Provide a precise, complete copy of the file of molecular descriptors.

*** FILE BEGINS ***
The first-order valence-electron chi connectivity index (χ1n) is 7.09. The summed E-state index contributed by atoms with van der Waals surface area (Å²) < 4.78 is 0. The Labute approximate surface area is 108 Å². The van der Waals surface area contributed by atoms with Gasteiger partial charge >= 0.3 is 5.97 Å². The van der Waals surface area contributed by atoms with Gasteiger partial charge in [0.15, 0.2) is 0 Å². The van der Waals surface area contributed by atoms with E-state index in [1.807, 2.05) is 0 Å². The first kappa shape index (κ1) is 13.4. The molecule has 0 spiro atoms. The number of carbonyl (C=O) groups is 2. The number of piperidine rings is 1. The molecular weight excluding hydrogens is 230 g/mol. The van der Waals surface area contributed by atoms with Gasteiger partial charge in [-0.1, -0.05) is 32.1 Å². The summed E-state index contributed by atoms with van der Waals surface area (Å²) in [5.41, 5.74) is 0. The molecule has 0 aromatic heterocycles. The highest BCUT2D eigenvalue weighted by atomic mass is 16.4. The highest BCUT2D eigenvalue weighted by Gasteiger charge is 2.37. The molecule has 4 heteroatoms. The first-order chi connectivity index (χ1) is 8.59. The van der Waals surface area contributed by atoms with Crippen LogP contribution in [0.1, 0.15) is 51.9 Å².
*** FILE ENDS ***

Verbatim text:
The first-order valence-electron chi connectivity index (χ1n) is 7.09. The summed E-state index contributed by atoms with van der Waals surface area (Å²) < 4.78 is 0. The Labute approximate surface area is 108 Å². The van der Waals surface area contributed by atoms with Gasteiger partial charge >= 0.3 is 5.97 Å². The van der Waals surface area contributed by atoms with Gasteiger partial charge in [0.15, 0.2) is 0 Å². The van der Waals surface area contributed by atoms with E-state index in [1.807, 2.05) is 0 Å². The first kappa shape index (κ1) is 13.4. The molecule has 0 spiro atoms. The number of carbonyl (C=O) groups is 2. The number of piperidine rings is 1. The molecular weight excluding hydrogens is 230 g/mol. The van der Waals surface area contributed by atoms with Gasteiger partial charge in [-0.1, -0.05) is 32.1 Å². The summed E-state index contributed by atoms with van der Waals surface area (Å²) in [5.41, 5.74) is 0. The molecule has 0 aromatic heterocycles. The highest BCUT2D eigenvalue weighted by atomic mass is 16.4. The highest BCUT2D eigenvalue weighted by Gasteiger charge is 2.37. The molecule has 4 heteroatoms. The first-order chi connectivity index (χ1) is 8.59. The van der Waals surface area contributed by atoms with Crippen LogP contribution in [0.1, 0.15) is 51.9 Å².